Homophobia is responsible for a large portion of abuse aimed at footballers and basketballers in the men’s and women’s game, according to a new report.
Of more than 1,500 abusive posts included in the report, homophobic abuse was 40% of posts targeted at male footballers, 27% of that sent to female football players, 46% of the abuse aimed at male basketballers and 19% of that posted to female basketball players.
Messages directed at the athletes also included racism, sexism and ableism.
The joint report into online abuse and its impact on performance and mental well-being was conducted by AI company Signify, for FifPro, the NBPA and the WNBPA, which are the global unions representing male and female athletes in football and basketball.
It described the 1,558 abusive posts sent from 1,455 unique accounts as “shocking”.
The posts were taken from social media platform Twitter for five months between May and September 2021 and directed at 160 of the most high-profile male and female footballers and basketball players across the biggest leagues in Europe, the United States and South America.
The report focused on “targeted online abuse” – messages that were directed at or include the account handle of a player so the player may see it and “suffer the impact of the abusive content”.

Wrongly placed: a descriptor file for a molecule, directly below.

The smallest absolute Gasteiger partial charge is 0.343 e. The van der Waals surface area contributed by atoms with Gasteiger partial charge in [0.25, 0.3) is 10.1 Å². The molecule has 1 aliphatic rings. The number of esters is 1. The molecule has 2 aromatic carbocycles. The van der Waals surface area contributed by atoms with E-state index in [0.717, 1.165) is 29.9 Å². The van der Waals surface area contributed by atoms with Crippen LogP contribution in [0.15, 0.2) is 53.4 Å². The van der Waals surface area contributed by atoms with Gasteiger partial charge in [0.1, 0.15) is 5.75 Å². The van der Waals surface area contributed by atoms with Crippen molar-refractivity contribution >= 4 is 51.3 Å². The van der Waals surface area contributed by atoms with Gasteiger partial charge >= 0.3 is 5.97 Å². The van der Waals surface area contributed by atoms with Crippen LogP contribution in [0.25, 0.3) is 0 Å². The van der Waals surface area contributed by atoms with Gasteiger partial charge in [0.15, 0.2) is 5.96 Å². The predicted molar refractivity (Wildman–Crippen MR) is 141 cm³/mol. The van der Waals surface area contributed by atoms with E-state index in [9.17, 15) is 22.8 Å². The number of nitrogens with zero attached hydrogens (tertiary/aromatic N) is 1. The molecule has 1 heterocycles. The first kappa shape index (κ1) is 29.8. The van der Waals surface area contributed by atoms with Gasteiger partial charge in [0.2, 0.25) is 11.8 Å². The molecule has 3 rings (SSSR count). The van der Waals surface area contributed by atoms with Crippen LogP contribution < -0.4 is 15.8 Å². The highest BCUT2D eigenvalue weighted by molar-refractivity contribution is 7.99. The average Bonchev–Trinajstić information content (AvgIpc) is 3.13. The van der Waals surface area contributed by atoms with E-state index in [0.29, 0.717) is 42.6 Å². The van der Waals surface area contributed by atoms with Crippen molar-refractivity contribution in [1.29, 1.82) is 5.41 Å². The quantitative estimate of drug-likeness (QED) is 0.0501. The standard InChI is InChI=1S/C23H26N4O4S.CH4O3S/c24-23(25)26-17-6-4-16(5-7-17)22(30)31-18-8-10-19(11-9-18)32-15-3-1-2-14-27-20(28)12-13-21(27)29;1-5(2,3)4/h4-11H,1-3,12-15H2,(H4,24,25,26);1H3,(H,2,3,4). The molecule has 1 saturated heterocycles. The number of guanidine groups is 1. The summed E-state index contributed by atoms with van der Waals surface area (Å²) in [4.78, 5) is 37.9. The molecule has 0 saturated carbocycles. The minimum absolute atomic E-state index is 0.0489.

The report says its research shows “the horrific, targeted and sometimes criminal abuse that affects players across sports and gender, in both their workplace and family environment”.
- Fifa study of Euros & Afcon finds half of all players abused online; Saka & Rashford most targeted
What are the key stats and facts?
- 648 abusive tweets were aimed at players from the NBA, 427 from men’s football, 398 from women’s football and 85 from women’s basketball.
- 85% of abuse sent to male footballers was racist and/or homophobic with 90% of tweets to female players having sexist and/or homophobic content.
- In men’s basketball 74% of the abuse was racist and/or homophobic while four out of five instances of WNBPA abuse contained sexually explicit or harassing messaging.
- The report says “the most prominent accounts that drew attention to players, and then saw them suffer abuse, were those of the players’ own teams or competition organisers”.
- Barcelona was the account most mentioned alongside players; with England’s national team the second highest.
‘Homophobia a unique aspect of abuse’
The report outlines how the abusive homophobic messages were “unique” in men’s football, because they were targeted at players who are not known to be gay.
“They are often targeted either for their support of LGBT issues or for perceptions of their behaviour or character,” says the report. “Players in the study who have expressed solidarity for LGBT issues received a torrent of homophobic abuse.”
There were also “hostile interrogations of their sexuality” towards players based on what style of clothes they were pictured wearing.
The report detailed the most abused male footballer, who is not named, received “exclusively LGBT-phobic abuse” due to his support for the community. The report anonymised the 160 athletes’ accounts – but they include many of the most high profile athletes in their sports.